any individuals were admitted to nursing homes at an earlier age than for the nondisabled general population.
people with intellectual disabilities stayed in nursing homes longer, and died later than the general population of non-disabled individuals admitted to nursing homes.
About half the sample received case management on at least an annual basis; a third had no documented case management.
Lack of appropriate alternate residential settings, lack of support services for families, and lack of case management resources for adults with intellectual disabilities residing in nursing homes in Connecticut were all apparent from the findings.
The authors concluded that better standards of care and medical practices must be developed, more effective administrative and support services must be coordinated, and ultimately, family supports must be increased in order to prevent non-medical need admissions to nursing homes.
In 2009, the Connecticut General Assembly passed legislation, which requires that the Department of Mental Health and Addiction Services (DMHAS) report all deaths of persons living in DMHAS-operated facilities to OPA for review. Between June 2009 and September 30, 2010, eleven (11) deaths have been reported and nine (9) have been reviewed.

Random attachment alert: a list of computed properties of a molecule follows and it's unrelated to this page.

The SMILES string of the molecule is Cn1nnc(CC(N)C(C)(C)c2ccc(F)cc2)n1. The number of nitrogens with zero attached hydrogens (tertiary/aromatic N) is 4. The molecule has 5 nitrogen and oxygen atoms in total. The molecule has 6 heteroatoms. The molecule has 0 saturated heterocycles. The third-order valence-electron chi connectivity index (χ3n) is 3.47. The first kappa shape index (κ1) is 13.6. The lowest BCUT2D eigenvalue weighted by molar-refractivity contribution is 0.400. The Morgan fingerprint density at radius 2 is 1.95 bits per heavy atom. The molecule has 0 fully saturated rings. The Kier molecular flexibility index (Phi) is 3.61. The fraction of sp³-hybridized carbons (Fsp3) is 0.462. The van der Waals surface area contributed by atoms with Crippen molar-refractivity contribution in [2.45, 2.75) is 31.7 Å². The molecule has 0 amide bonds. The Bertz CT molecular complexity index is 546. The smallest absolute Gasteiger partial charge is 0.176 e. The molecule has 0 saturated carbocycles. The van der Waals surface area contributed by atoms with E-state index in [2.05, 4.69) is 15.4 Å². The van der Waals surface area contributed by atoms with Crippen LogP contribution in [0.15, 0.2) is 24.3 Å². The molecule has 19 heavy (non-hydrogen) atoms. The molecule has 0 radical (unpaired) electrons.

As a result of its investigations, reports and recommendations, the FRB continues to bring issues to the attention of DDS and other state departments, in an effort to effect positive systems changes, which will benefit individuals who need and receive DDS support services.
The FRB’s interests in the coming year continue to include people with disabilities who are aging, particularly as this relates to developing community-based alternatives to placement in long-term care facilities; improving the ability of the service system to secure the cooperation of people who are reluctant to seek out or accept services of healthcare providers and/or who manifest fear of medical examinations and other healthcare interventions; and developing more information regarding what continues to appear to be an increasing utilization of “Do Not Resuscitate” (DNR) Orders.